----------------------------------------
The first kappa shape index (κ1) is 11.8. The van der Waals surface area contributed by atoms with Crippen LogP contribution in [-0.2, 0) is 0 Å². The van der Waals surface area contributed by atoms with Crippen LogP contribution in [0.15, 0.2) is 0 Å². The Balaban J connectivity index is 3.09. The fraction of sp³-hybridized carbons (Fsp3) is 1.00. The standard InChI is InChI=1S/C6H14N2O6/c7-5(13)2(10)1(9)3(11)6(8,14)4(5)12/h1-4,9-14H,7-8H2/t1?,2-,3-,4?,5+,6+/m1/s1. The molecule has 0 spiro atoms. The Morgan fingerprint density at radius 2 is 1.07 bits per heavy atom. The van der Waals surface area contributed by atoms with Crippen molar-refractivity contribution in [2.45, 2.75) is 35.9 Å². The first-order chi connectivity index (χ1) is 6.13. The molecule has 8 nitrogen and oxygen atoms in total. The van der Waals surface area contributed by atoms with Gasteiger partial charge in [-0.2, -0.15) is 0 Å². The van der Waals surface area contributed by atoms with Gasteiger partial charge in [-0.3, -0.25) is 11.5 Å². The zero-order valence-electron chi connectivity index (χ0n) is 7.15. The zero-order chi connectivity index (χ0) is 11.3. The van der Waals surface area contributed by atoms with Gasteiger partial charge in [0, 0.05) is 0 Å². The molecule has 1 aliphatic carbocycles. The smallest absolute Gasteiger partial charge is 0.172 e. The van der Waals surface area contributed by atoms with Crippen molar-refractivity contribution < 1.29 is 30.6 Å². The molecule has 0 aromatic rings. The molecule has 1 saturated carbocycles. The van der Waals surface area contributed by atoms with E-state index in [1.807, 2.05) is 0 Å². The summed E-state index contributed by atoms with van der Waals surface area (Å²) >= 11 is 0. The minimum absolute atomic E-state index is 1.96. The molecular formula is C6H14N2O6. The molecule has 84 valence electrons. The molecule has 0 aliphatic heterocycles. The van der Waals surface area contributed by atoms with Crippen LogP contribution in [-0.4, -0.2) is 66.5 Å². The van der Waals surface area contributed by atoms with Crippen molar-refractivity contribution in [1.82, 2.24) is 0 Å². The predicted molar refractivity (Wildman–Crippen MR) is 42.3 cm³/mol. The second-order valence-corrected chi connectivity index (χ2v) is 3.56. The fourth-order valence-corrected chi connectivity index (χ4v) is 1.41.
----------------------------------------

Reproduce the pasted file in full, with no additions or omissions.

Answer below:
The first kappa shape index (κ1) is 11.8. The van der Waals surface area contributed by atoms with Crippen LogP contribution in [-0.2, 0) is 0 Å². The van der Waals surface area contributed by atoms with Crippen LogP contribution in [0.15, 0.2) is 0 Å². The Balaban J connectivity index is 3.09. The fraction of sp³-hybridized carbons (Fsp3) is 1.00. The standard InChI is InChI=1S/C6H14N2O6/c7-5(13)2(10)1(9)3(11)6(8,14)4(5)12/h1-4,9-14H,7-8H2/t1?,2-,3-,4?,5+,6+/m1/s1. The molecule has 0 spiro atoms. The Morgan fingerprint density at radius 2 is 1.07 bits per heavy atom. The van der Waals surface area contributed by atoms with Crippen molar-refractivity contribution in [2.45, 2.75) is 35.9 Å². The first-order chi connectivity index (χ1) is 6.13. The molecule has 8 nitrogen and oxygen atoms in total. The van der Waals surface area contributed by atoms with Gasteiger partial charge in [-0.2, -0.15) is 0 Å². The van der Waals surface area contributed by atoms with Gasteiger partial charge in [-0.3, -0.25) is 11.5 Å². The zero-order valence-electron chi connectivity index (χ0n) is 7.15. The zero-order chi connectivity index (χ0) is 11.3. The van der Waals surface area contributed by atoms with Gasteiger partial charge in [0, 0.05) is 0 Å². The molecule has 1 aliphatic carbocycles. The smallest absolute Gasteiger partial charge is 0.172 e. The van der Waals surface area contributed by atoms with Crippen molar-refractivity contribution < 1.29 is 30.6 Å². The molecule has 0 aromatic rings. The molecule has 1 saturated carbocycles. The van der Waals surface area contributed by atoms with E-state index in [1.807, 2.05) is 0 Å². The summed E-state index contributed by atoms with van der Waals surface area (Å²) >= 11 is 0. The minimum absolute atomic E-state index is 1.96. The molecular formula is C6H14N2O6. The molecule has 84 valence electrons. The molecule has 0 aliphatic heterocycles. The van der Waals surface area contributed by atoms with Crippen LogP contribution in [-0.4, -0.2) is 66.5 Å². The van der Waals surface area contributed by atoms with Crippen molar-refractivity contribution in [1.82, 2.24) is 0 Å². The predicted molar refractivity (Wildman–Crippen MR) is 42.3 cm³/mol. The second-order valence-corrected chi connectivity index (χ2v) is 3.56. The fourth-order valence-corrected chi connectivity index (χ4v) is 1.41.